Why you should be sure to get enough Omega-3

This column is written by Stig Bengmark – professor emeritus, researcher, lecturer and author. Read more of Stig’s columns here.

Two 19th century Germans, psychiatrist Rudolf Arndt and pharmacologist Hugo Schultz, are famous for a rule named after them: The Arndt-Schultz rule, or the law of hormesis. It essentially says that the effect of a substance depends on the concentration you take in. So, for example, a very small dose stimulates, a moderate dose gives the desired effect and a large dose causes severe side effects and even death. This law applies to everything from arsenic to water – and what we eat.

Some researchers have determined that our ancestors, who lived long before agriculture came into the picture, obtained their food from more than 500 plants and a few animals as well. Others have calculated that modern Westerners, in the wake of rational agriculture, now derive 80% of our food from less than 20 plants and 50% of their diet from eight cereal grains. In addition, the nutritional content of the food grown in the West today has been thoroughly destroyed by a variety of industrial processes – not least through heating but also due to the presence of additives/poisons.

Some nutrients are considered essential – what does that mean?

Our body is incredibly good at producing the substances it needs by itself, but it is unable to produce certain important substances, and we need to get these into our bodies through our diet. These substances have been given the name essential nutrients. There are essential amino acids and essential fatty acids.

Essential amino acids are the building blocks we need so that the body can make certain proteins itself. There are eight essential amino acids for adults and ten for children, and if just one of these amino acids is missing in the body, the production of the desired protein ceases immediately. Tryptophan is of one of the eight essential amino acids (abundant in, e.g. sesame and pumpkin seeds, wheat germ, tuna, turkey, chicken and some cheeses) and it is absolutely crucial for the synthesis of the important neurotransmitters serotonin and melatonin – without which there would be no neurotransmitters, which are so important for wakefulness, sleep, energy and activity.

There are also essential fatty acids – e.g. linoleic acid and linolenic acid, which are essential for important bodily functions such as building cell walls and regulating the level of inflammation in the body. Simply put, the linoleic acid family (abundant in both vegetables and fish) represents a potentially inflammatory substance called omega-6, while the linolenic acid family represents omega-3, which represents resistance to inflammation (anti-inflammatory).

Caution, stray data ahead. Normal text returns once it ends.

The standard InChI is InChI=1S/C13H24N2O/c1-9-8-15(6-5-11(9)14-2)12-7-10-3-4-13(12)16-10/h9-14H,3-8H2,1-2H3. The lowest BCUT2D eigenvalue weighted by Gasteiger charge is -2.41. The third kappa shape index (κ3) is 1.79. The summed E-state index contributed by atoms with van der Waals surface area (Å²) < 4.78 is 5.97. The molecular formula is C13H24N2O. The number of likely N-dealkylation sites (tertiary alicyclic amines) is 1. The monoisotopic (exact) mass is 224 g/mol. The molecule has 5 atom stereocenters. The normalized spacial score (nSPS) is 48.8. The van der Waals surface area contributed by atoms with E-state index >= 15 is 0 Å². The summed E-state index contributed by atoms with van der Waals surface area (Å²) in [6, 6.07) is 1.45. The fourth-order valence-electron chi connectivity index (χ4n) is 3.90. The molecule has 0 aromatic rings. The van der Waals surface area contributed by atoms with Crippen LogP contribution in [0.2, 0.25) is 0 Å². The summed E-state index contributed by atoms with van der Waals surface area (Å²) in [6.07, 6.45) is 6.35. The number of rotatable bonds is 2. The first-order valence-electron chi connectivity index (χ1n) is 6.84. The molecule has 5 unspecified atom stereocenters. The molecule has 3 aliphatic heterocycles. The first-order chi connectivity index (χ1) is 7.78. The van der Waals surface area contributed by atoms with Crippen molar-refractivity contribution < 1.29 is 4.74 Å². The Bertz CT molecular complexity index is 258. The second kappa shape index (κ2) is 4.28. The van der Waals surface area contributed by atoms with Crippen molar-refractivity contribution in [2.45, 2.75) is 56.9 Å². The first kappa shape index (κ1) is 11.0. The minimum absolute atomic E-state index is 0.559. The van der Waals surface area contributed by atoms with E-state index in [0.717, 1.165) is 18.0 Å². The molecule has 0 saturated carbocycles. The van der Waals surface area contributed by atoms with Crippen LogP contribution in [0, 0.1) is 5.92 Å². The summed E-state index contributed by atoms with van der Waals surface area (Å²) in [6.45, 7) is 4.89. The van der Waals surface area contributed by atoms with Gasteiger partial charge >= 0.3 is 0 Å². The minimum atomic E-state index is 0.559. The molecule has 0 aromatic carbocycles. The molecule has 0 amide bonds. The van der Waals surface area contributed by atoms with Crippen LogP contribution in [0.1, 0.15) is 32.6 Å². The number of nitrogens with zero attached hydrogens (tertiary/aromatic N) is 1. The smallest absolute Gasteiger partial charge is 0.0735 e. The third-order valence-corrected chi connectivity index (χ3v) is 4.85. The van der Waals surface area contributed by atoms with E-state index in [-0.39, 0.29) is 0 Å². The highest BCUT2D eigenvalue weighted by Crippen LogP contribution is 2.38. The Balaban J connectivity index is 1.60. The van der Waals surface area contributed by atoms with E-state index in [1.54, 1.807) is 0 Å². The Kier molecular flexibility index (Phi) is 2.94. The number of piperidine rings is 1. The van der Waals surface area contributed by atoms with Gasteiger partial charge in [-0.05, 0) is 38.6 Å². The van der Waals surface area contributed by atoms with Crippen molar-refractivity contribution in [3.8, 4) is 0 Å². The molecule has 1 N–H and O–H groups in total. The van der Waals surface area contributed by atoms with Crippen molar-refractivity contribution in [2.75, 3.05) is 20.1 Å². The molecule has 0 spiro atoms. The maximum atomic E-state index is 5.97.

An important member of the omega-6 family is arachidonic acid, which is a precursor to pro-inflammatory prostaglandins and leukotrienes. Fatty acids from the linoleic acid family are abundant in the brain. Important substances in the omega-3 family are EPA (eicosapentaenoic acid) and DHA (docosahexaenoic acid) – these are the most important players in the inflammatory processes that are always underway inside the body. It is these substances and their impact on the body’s functions and health that I will discuss here in this column.

The big fat debate

For a few hundred thousand years, our ancestors lived on a diet that was just over 20% fat – I think it is fair to say that humans are genetically adapted to eat such a diet. Over the last 150-200 years, however, we humans have dramatically increased our intake of dairy products and a variety of meat products, which has resulted in at least a doubling of our fat intake. This is a change that has significantly contributed to an increased degree of chronic inflammation in our bodies, which has in turn paved the way to increased obesity and chronic diseases.

There are even some people today, even in Sweden, who have taken it one step further and increased the proportion of fat in their diet up to 60%. The method is called LCHF, which means low-carb-high-fat. Low carbohydrate intake is extremely beneficial if what you are limiting is “refined” carbohydrates: sugar and sugar-like foods such as bread (both white and dark), boiled hot root vegetables, rice, pasta, pizza, sweets, soft drinks and similar. LCHF is an excellent method for dieting to lose weight, but the large quantities of fat will certainly be catastrophic for your health over the long term.

RCRF (Right Carb Right Fat) – where the quality of the fat is what matters

I would much rather that the diet be called the RCRF, i.e. the right carbohydrates (green and unprocessed) and the right fat (short- and medium-chain fatty acids – those that can be absorbed through the portal vein and do not need to pass the thoracic duct, circulate in the blood and give rise to postprandial inflammation).

So, in just 150-200 years, we have doubled our intake of saturated long-chain fatty acids, increased our intake of dairy products by up to 5,000% and our sugar intake has gone from less than half a kilo per year in 1850 to almost 40 kg per year today – an increase of almost 10,000%. And at the same time, our intake of toxic trans fats, heat-generated toxins, external toxins (pesticides) and similar has dramatically increased. And perhaps worst of all, our intake of inflammation-promoting omega-6 (n-6), at least in some Western populations, has severely distorted the optimal fatty acid balance. Our intake of cheap all-purpose oils, mainly sunflower oil, has resulted in a huge increase in our intake of omega-6 fats, while our intake of omega-3 fats has been cut in half.